Adapted from an email to a friend. October 2020.
Congratulations! Whether your company has IPO’d, was acquired, or just gave you the chance to take some money off the table, you are now well off. You're about to receive a lot of advice about how to do things correctly – how to balance risk, how to earn high returns, how your friend’s startup is the next Facebook, etc.
I’m going to talk with you about how investments can go wrong.
I’ve seen many situations where an entrepreneur makes money the hard way, brick by brick, and then loses it due to a bad investment decision or, worse, a scam. Just as bad as the money lost are the emotions that come with it – embarrassment, shame, and a loss of trust that may keep you from working on your next project. Let’s take a few minutes to save you from that anguish.
Here are a few questions to consider when investing in a fund:
1) Alignment – How is the manager compensated? Is the manager invested alongside you?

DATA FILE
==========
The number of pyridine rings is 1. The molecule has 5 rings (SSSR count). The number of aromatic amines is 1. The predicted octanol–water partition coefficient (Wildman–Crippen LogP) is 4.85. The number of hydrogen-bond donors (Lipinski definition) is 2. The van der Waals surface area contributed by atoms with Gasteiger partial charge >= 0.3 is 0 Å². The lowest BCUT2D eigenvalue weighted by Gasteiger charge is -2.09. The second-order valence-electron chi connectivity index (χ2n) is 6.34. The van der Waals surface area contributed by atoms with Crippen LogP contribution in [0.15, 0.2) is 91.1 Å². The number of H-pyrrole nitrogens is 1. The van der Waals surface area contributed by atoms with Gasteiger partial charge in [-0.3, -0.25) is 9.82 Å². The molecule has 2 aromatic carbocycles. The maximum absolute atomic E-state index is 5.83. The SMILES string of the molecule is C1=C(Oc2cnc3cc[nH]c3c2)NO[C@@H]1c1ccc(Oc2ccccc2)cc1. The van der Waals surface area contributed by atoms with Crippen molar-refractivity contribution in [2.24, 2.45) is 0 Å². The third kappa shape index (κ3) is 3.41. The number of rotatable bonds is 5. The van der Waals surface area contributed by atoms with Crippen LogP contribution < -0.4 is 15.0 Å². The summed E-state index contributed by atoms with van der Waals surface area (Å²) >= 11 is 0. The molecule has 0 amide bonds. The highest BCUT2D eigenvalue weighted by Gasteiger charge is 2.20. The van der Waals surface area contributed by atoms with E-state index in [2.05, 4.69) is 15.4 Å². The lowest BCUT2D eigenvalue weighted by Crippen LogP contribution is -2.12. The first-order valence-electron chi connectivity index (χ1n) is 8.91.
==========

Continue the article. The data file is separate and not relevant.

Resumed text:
2) Strategy – Can you articulate why the investment strategy will work? How does it bring new information into the market?
3) Risk – What would cause your investment to fail? Is the manager intellectually honest about (and working to mitigate) the downside risks?
4) Fraud – How can you tell if they’re a fraud? Are they offering special access or risk-free returns?
5) Trust – Do you trust them?
How is the manager compensated? Is the manager invested alongside you?
Finance is an odd business. It’s like manufacturing, except every few years the manufacturers accidentally blow up the factory. This keeps happening because the participants are driven by misaligned incentives.
There are three main incentive structures in finance: transactional (commission on initial sale), management (% of assets under management), and outcome (% of profits). Financial businesses face internal strife when different employees work under different compensation structures. When the transactional group wins out, the institution may focus too much on trading commissions and not enough on good investment outcomes. That’s when you get the potential for a spectacular blowup.
Incentive Structures in Finance